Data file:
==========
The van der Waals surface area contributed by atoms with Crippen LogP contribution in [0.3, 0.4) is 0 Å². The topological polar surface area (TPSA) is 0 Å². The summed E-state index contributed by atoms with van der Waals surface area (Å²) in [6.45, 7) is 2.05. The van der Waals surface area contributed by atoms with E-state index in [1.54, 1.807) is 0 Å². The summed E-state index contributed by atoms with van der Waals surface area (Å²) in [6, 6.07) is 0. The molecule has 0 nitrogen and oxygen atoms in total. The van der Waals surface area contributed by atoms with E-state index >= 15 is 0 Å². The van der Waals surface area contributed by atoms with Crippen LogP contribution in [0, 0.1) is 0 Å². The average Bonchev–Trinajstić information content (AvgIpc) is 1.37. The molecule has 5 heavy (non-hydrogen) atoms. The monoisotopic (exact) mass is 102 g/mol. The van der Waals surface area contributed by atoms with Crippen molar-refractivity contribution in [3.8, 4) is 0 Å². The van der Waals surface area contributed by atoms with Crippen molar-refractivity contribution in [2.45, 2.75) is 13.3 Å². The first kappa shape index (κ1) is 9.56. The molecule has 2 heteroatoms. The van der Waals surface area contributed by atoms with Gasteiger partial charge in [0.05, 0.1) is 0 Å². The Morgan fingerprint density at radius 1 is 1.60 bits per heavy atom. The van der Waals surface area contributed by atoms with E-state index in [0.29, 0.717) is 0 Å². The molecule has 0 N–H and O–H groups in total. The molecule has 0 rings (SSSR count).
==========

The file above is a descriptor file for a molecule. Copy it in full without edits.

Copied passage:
The van der Waals surface area contributed by atoms with Crippen LogP contribution in [0.3, 0.4) is 0 Å². The topological polar surface area (TPSA) is 0 Å². The summed E-state index contributed by atoms with van der Waals surface area (Å²) in [6.45, 7) is 2.05. The van der Waals surface area contributed by atoms with E-state index in [1.54, 1.807) is 0 Å². The summed E-state index contributed by atoms with van der Waals surface area (Å²) in [6, 6.07) is 0. The molecule has 0 nitrogen and oxygen atoms in total. The van der Waals surface area contributed by atoms with E-state index >= 15 is 0 Å². The van der Waals surface area contributed by atoms with Crippen LogP contribution in [0, 0.1) is 0 Å². The average Bonchev–Trinajstić information content (AvgIpc) is 1.37. The molecule has 5 heavy (non-hydrogen) atoms. The monoisotopic (exact) mass is 102 g/mol. The van der Waals surface area contributed by atoms with Crippen molar-refractivity contribution in [3.8, 4) is 0 Å². The van der Waals surface area contributed by atoms with Crippen molar-refractivity contribution in [2.45, 2.75) is 13.3 Å². The first kappa shape index (κ1) is 9.56. The molecule has 2 heteroatoms. The van der Waals surface area contributed by atoms with Gasteiger partial charge in [0.05, 0.1) is 0 Å². The Morgan fingerprint density at radius 1 is 1.60 bits per heavy atom. The van der Waals surface area contributed by atoms with E-state index in [0.29, 0.717) is 0 Å². The molecule has 0 N–H and O–H groups in total. The molecule has 0 rings (SSSR count).